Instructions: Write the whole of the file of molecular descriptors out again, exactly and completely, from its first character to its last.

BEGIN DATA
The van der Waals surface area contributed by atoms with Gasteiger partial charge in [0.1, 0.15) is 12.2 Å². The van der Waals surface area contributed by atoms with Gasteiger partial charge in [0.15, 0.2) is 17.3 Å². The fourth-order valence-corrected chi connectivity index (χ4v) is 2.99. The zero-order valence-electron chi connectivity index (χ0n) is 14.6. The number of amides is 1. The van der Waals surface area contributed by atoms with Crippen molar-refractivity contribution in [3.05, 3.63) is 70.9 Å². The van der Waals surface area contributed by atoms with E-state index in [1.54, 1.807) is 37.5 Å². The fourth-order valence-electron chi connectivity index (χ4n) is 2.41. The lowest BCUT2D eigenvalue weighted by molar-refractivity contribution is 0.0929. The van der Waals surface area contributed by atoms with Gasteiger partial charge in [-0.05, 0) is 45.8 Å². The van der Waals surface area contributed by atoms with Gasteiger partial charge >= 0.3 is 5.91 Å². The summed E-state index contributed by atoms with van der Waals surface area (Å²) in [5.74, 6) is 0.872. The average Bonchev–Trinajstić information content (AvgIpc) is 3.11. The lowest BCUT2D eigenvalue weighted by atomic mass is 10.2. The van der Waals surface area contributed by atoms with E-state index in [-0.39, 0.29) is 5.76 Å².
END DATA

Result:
The van der Waals surface area contributed by atoms with Gasteiger partial charge in [0.1, 0.15) is 12.2 Å². The van der Waals surface area contributed by atoms with Gasteiger partial charge in [0.15, 0.2) is 17.3 Å². The fourth-order valence-corrected chi connectivity index (χ4v) is 2.99. The zero-order valence-electron chi connectivity index (χ0n) is 14.6. The number of amides is 1. The van der Waals surface area contributed by atoms with Crippen molar-refractivity contribution in [3.05, 3.63) is 70.9 Å². The van der Waals surface area contributed by atoms with E-state index in [1.54, 1.807) is 37.5 Å². The fourth-order valence-electron chi connectivity index (χ4n) is 2.41. The lowest BCUT2D eigenvalue weighted by molar-refractivity contribution is 0.0929. The van der Waals surface area contributed by atoms with Gasteiger partial charge in [-0.05, 0) is 45.8 Å². The van der Waals surface area contributed by atoms with Gasteiger partial charge >= 0.3 is 5.91 Å². The summed E-state index contributed by atoms with van der Waals surface area (Å²) in [5.74, 6) is 0.872. The average Bonchev–Trinajstić information content (AvgIpc) is 3.11. The lowest BCUT2D eigenvalue weighted by atomic mass is 10.2. The van der Waals surface area contributed by atoms with E-state index in [-0.39, 0.29) is 5.76 Å².